Love Before Law

Hakuna Matata

Hakuna Matata is back in the new Lion King movie, but with a twist. “It means no worries.” Why not? The twist is the discussion between Pumbaa and Timon about whether life is just a line ending at death. Don’t worry; life is meaningless. Or is it circle of life where events meaningfully affect others? This latter is illustrated with a tuft of Simba’s fur cycling through natural processes back to the pride.

When asked what people worry about, common answers include health and money. I find security in money. But there never seems to be enough, and I feel guilty about how I spend it. I’ve learned how to save money, not how to use it. 

In 1992 Notorious B.I.G. sang “Mo’ Money, Mo’ Problems,” paraphrasing Rabbi Hillel, a Jewish leader soon after Jesus, who said, “The more possessions, the more care.” In 1973 the O’Jays sang “For the Love of Money,” people will steal from their mothers, cheat, sell their bodies and change their principles. This was the theme song for Trump’s Apprentice TV show.

Jesus addresses money worries in the Sermon on the Mount in Matthew 6:24-34. Most translations break between verses 24 and 25, but verse 25 starts with a “therefore,” the implication of the principle that “No one can serve two masters.” Jesus applies this to our lives. God on one side; the world on the other.

Jesus uses an unusual word for the world. The NIV translates it as “money.” Older translations copied it as “mammon.” It means the things, the possessions of this world. The word might be connected to the Hebrew word “amen,” that which you trust. We cannot trust both God and our stuff.

Jesus does not say, “don’t do this.” He says we cannot do this. It’s impossible. This is the root of worry, trying to do the impossible. The Greek word Jesus uses for worry related to being torn in two, divided, double-minded, going two directions at once. This is like our word “anxiety.” We are divided in our loyalty, drawn to worship different masters.

Jesus calls us to look at a bigger picture, at the wonders of all creation. The Lion King is in part right. Look at the circle of life. What The Lion King misses is God. Disney theology is a spiritual naturalism. Nature interacts. There are evil forces, like Scar and the hyenas, but they are overcome by the powers of natural good.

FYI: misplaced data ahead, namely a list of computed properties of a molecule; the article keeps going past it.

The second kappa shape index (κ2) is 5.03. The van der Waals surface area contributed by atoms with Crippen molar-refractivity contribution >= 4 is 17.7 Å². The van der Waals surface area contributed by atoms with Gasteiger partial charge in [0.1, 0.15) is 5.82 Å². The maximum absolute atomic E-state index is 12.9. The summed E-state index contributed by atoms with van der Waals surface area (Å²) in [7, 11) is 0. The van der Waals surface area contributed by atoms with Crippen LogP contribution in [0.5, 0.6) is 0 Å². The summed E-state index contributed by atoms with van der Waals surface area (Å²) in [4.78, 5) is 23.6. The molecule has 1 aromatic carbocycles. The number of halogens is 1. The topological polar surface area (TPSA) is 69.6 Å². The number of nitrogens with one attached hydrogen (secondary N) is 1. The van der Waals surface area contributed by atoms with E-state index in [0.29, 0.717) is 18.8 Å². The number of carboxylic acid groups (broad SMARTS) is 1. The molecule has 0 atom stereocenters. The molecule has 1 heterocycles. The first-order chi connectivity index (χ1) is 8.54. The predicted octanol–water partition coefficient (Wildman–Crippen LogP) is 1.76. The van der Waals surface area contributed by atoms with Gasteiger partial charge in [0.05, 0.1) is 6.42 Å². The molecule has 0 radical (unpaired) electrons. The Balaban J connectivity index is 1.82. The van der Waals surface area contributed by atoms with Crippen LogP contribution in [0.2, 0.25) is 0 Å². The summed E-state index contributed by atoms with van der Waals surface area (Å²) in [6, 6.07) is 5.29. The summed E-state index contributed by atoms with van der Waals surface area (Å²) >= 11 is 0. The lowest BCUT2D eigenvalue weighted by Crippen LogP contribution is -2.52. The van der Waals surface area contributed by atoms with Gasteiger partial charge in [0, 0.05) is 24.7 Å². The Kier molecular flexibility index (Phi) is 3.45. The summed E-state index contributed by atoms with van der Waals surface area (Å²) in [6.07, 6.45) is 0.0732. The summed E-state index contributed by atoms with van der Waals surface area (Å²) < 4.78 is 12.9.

Is life a meaningless line that just ends? Is life a naturalistic circle of forces? Is life a human lionesque struggle to conquer evil? Seeing a creator at work in the process changes the worldview. Jesus adds more to the picture. There is a caring creator. God feeds the birds and clothes the flowers. God is “our heavenly Father.”

“Don’t worry, be happy.” Seek first his kingdom and his righteousness, not the ruling power of Scar nor the violent overthrow by Simba. Practice charity, giving. We are stewards. 

Jesus adds immediacy. We might think we will be more generous later and have reasons to save now. But Jesus says we do not control the future. We do not determine the length of our lives. No amount of money will make us secure.

There are needs now. You have resources to use now. This does not mean to be foolish or fail to plan, but do not live only for the future. Use what you have today. Trust God for tomorrow.

How can we practically do this? In the Lord’s Prayer we start with “Our Father;” then “your kingdom,” “your will;” then “give;” then “forgive.” 

From “His Eye is on the Sparrow”:

I sing because I’m happy, 
I sing because I’m free, 
for his eye is on the sparrow,
and I know he watches me.

“It means no worries, for the rest of your days.” Hakuna Matata. 


  • Dr. Thomas Wolthuis is a CRC pastor serving as the English pastor of the Chinese Church of Iowa City. He has been a campus minister, institute president, professor, pastor, and church planter. His Biblical Studies podcasts are at

You just read something for free.

But it didn’t appear out of thin air. Writers, editors and designers at Christian Courier worked behind the scenes to bring hope-filled, faith-based journalism to you.

As an independent publication, we simply cannot produce award-winning, Christ-centred material without support from readers like you. And we are truly grateful for any amount you can give!

CC is a registered charity, which is good news for you! Every contribution ($10+) is tax-deductible.

Similar Posts

Leave a Reply

Your email address will not be published.